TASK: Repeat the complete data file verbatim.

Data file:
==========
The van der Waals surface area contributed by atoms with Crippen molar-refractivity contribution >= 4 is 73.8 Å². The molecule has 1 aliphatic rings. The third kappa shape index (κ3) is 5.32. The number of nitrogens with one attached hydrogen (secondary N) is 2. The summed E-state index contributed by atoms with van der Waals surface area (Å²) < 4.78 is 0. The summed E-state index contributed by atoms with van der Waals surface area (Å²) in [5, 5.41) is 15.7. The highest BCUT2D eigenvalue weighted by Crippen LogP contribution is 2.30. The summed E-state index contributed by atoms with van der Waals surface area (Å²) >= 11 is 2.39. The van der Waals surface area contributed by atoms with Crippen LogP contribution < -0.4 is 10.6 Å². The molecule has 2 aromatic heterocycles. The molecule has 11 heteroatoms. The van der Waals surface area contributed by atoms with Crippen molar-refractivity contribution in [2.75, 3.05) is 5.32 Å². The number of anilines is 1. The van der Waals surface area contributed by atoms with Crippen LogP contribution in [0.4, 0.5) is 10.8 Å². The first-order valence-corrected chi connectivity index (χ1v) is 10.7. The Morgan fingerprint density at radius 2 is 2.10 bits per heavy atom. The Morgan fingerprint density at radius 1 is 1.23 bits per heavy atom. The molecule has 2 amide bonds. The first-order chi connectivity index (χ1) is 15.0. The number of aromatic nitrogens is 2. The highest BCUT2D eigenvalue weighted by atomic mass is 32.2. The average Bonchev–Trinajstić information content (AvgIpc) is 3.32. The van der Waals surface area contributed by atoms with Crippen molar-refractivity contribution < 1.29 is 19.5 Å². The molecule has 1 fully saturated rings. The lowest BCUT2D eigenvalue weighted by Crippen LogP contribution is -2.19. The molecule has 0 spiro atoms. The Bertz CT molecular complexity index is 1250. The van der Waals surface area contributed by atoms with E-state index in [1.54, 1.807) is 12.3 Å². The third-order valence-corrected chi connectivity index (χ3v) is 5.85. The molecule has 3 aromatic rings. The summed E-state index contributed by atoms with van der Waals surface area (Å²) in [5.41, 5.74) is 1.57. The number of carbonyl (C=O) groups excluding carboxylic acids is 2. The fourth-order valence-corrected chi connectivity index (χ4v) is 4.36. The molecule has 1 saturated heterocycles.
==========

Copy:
The van der Waals surface area contributed by atoms with Crippen molar-refractivity contribution >= 4 is 73.8 Å². The molecule has 1 aliphatic rings. The third kappa shape index (κ3) is 5.32. The number of nitrogens with one attached hydrogen (secondary N) is 2. The summed E-state index contributed by atoms with van der Waals surface area (Å²) < 4.78 is 0. The summed E-state index contributed by atoms with van der Waals surface area (Å²) in [5, 5.41) is 15.7. The highest BCUT2D eigenvalue weighted by Crippen LogP contribution is 2.30. The summed E-state index contributed by atoms with van der Waals surface area (Å²) >= 11 is 2.39. The van der Waals surface area contributed by atoms with Crippen LogP contribution < -0.4 is 10.6 Å². The molecule has 2 aromatic heterocycles. The molecule has 11 heteroatoms. The van der Waals surface area contributed by atoms with Crippen molar-refractivity contribution in [2.75, 3.05) is 5.32 Å². The number of anilines is 1. The van der Waals surface area contributed by atoms with Crippen LogP contribution in [0.4, 0.5) is 10.8 Å². The first-order valence-corrected chi connectivity index (χ1v) is 10.7. The Morgan fingerprint density at radius 2 is 2.10 bits per heavy atom. The Morgan fingerprint density at radius 1 is 1.23 bits per heavy atom. The molecule has 2 amide bonds. The first-order chi connectivity index (χ1) is 15.0. The number of aromatic nitrogens is 2. The highest BCUT2D eigenvalue weighted by atomic mass is 32.2. The average Bonchev–Trinajstić information content (AvgIpc) is 3.32. The van der Waals surface area contributed by atoms with Crippen molar-refractivity contribution < 1.29 is 19.5 Å². The molecule has 1 fully saturated rings. The lowest BCUT2D eigenvalue weighted by Crippen LogP contribution is -2.19. The molecule has 0 spiro atoms. The Bertz CT molecular complexity index is 1250. The van der Waals surface area contributed by atoms with E-state index in [1.54, 1.807) is 12.3 Å². The third-order valence-corrected chi connectivity index (χ3v) is 5.85. The molecule has 3 aromatic rings. The summed E-state index contributed by atoms with van der Waals surface area (Å²) in [5.41, 5.74) is 1.57. The number of carbonyl (C=O) groups excluding carboxylic acids is 2. The fourth-order valence-corrected chi connectivity index (χ4v) is 4.36. The molecule has 1 saturated heterocycles.